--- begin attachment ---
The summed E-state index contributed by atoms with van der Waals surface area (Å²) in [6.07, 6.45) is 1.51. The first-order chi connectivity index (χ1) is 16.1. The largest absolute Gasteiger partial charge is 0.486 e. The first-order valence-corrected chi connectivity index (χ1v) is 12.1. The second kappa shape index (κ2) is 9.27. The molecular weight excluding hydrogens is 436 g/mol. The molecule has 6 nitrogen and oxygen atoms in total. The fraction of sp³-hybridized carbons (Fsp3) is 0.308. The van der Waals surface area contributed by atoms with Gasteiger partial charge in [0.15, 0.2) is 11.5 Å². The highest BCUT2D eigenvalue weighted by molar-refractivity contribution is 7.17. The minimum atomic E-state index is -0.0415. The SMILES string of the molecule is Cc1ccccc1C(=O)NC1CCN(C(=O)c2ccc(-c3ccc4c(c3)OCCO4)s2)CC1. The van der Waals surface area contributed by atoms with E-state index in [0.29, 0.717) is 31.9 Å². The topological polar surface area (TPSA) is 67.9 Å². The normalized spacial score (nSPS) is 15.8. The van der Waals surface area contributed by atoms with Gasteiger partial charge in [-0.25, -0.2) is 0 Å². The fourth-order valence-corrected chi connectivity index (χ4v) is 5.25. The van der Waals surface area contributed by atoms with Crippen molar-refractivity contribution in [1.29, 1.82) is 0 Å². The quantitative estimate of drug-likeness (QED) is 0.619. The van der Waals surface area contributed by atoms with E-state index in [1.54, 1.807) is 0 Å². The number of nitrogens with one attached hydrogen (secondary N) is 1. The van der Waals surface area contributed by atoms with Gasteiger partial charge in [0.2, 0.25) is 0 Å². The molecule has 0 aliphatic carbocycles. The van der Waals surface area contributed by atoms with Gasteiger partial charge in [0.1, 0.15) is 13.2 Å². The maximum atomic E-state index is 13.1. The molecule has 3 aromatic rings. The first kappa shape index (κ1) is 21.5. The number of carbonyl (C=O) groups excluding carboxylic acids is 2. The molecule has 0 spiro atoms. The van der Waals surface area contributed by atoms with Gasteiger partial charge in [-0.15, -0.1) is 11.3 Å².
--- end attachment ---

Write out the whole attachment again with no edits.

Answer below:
The summed E-state index contributed by atoms with van der Waals surface area (Å²) in [6.07, 6.45) is 1.51. The first-order chi connectivity index (χ1) is 16.1. The largest absolute Gasteiger partial charge is 0.486 e. The first-order valence-corrected chi connectivity index (χ1v) is 12.1. The second kappa shape index (κ2) is 9.27. The molecular weight excluding hydrogens is 436 g/mol. The molecule has 6 nitrogen and oxygen atoms in total. The fraction of sp³-hybridized carbons (Fsp3) is 0.308. The van der Waals surface area contributed by atoms with Gasteiger partial charge in [0.15, 0.2) is 11.5 Å². The highest BCUT2D eigenvalue weighted by molar-refractivity contribution is 7.17. The minimum atomic E-state index is -0.0415. The SMILES string of the molecule is Cc1ccccc1C(=O)NC1CCN(C(=O)c2ccc(-c3ccc4c(c3)OCCO4)s2)CC1. The van der Waals surface area contributed by atoms with E-state index in [0.29, 0.717) is 31.9 Å². The topological polar surface area (TPSA) is 67.9 Å². The normalized spacial score (nSPS) is 15.8. The van der Waals surface area contributed by atoms with Gasteiger partial charge in [-0.25, -0.2) is 0 Å². The fourth-order valence-corrected chi connectivity index (χ4v) is 5.25. The van der Waals surface area contributed by atoms with Crippen molar-refractivity contribution in [1.29, 1.82) is 0 Å². The quantitative estimate of drug-likeness (QED) is 0.619. The van der Waals surface area contributed by atoms with E-state index in [1.54, 1.807) is 0 Å². The number of nitrogens with one attached hydrogen (secondary N) is 1. The van der Waals surface area contributed by atoms with Gasteiger partial charge in [0.2, 0.25) is 0 Å². The molecule has 0 aliphatic carbocycles. The van der Waals surface area contributed by atoms with Gasteiger partial charge in [0.1, 0.15) is 13.2 Å². The maximum atomic E-state index is 13.1. The molecule has 3 aromatic rings. The first kappa shape index (κ1) is 21.5. The number of carbonyl (C=O) groups excluding carboxylic acids is 2. The molecule has 0 spiro atoms. The van der Waals surface area contributed by atoms with Gasteiger partial charge in [-0.15, -0.1) is 11.3 Å².